It was her second place finish in the 2011 Boston Marathon--arguably the defining race of her career--that the U.S. was confronted her talent (though not without some initial confusion: announcers were so shocked to see her battling in the last 10K that they repeatedly and without irony call her "De Silva" for most of it). Her PR of 2 hours, 22 minutes, and 38 seconds made her the third-fastest American ever at the distance. After a runner-up finish to Shalane Flanagan at the 2012 Olympic team trials marathon in January, Davila secured her spot on her first Olympic team.
But in July, Runner's World's Peter Gambaccini broke the story that Davila had been struggling with a hip flexor injury, necessitating her spending an awful lot of time on the AlterG treadmill, a rehab aid which uses air pressure to reduce the impact forces during running, in her preparation for the Olympic marathon on August 5. On the possibility of pulling out of the race, coach Kevin Hanson said, "We haven't gotten to that point yet," adding, "If she opts not to [race], it will not happen until she's on hard surfaces in London."
That point was seemingly reached on Sunday when the Detroit Free Press, whom Hanson was writing "postcards" from the Olympic experience, reported Davila was officially withdrawn. The news cancered its way through news agencies and social media alike.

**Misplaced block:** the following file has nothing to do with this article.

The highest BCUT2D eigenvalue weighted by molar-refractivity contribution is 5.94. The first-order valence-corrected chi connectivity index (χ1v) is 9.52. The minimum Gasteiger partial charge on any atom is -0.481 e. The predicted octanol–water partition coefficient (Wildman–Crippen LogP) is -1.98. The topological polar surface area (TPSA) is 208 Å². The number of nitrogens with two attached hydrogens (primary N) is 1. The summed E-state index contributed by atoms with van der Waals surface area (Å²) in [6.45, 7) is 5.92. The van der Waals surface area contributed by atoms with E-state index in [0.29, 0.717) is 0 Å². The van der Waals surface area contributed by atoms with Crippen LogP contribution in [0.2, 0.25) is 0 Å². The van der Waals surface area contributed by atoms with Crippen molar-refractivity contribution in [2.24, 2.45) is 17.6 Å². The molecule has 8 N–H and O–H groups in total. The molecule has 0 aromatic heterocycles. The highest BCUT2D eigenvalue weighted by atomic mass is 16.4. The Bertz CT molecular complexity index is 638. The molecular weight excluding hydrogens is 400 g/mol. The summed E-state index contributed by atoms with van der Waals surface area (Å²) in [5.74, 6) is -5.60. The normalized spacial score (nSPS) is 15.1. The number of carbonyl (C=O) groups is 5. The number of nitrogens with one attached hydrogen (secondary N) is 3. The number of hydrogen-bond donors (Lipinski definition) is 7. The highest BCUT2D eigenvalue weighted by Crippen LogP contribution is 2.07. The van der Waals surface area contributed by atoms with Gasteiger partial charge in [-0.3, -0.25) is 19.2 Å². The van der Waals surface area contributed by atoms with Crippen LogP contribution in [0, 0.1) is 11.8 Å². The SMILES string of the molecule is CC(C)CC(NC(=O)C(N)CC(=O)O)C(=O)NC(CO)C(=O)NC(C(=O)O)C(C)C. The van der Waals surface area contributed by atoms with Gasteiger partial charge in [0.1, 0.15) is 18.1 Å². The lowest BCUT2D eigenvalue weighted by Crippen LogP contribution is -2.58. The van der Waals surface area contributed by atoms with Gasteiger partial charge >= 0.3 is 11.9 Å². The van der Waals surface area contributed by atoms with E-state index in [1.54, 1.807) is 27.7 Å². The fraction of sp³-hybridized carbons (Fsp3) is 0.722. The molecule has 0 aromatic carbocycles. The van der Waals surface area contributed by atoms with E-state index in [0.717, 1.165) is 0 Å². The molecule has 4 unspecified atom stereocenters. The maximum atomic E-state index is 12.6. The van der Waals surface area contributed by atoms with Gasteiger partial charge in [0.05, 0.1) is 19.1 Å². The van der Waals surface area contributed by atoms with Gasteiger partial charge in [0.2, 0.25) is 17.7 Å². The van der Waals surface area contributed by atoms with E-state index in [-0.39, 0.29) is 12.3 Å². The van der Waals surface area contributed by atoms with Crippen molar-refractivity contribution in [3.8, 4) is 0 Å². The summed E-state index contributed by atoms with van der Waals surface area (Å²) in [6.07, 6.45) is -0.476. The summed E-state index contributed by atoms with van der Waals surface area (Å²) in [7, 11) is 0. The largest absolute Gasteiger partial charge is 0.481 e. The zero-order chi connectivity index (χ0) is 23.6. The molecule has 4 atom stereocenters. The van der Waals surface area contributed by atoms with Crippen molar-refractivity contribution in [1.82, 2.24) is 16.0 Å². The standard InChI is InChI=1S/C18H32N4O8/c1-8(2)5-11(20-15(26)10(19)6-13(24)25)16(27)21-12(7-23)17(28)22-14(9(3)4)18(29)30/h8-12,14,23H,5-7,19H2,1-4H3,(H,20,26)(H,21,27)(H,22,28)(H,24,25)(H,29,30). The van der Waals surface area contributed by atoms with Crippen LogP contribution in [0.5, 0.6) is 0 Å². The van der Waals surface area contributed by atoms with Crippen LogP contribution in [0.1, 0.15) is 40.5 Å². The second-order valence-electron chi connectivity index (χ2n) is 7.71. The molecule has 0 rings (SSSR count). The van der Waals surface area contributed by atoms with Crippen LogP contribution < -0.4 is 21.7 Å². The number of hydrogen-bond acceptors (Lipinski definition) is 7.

The only problem was that it wasn't true.
"Wow, news to me!" Davila tweeted that day. "Just finished with team doctor, taking it day by day. Will do everything I can to get to the start."
Later that day, after a formal apology from Hanson, more of the story came to light in an interview with the Wall Street Journal's Sara Germano. Apparently Davila had decided to withdraw and informed USA Track and Field, but was then talked back into it by USATF coaches who recommended more therapy before a final verdict.
Regardless of how well or unwell Davila is, in June she didn't mention any injury, maybe because I didn't ask it, maybe because it didn't exist. Our interview was part of a brilliant but un-realized idea I had for a crossover story for a literary friend's blog ("The world will know how interesting processional runners can be!"), and we were talking about everything except running. Maybe, even then, her hip flexor injury was the grub that's been underground for 13 years and then suddenly emerges in its own little-understood timing. I don't know.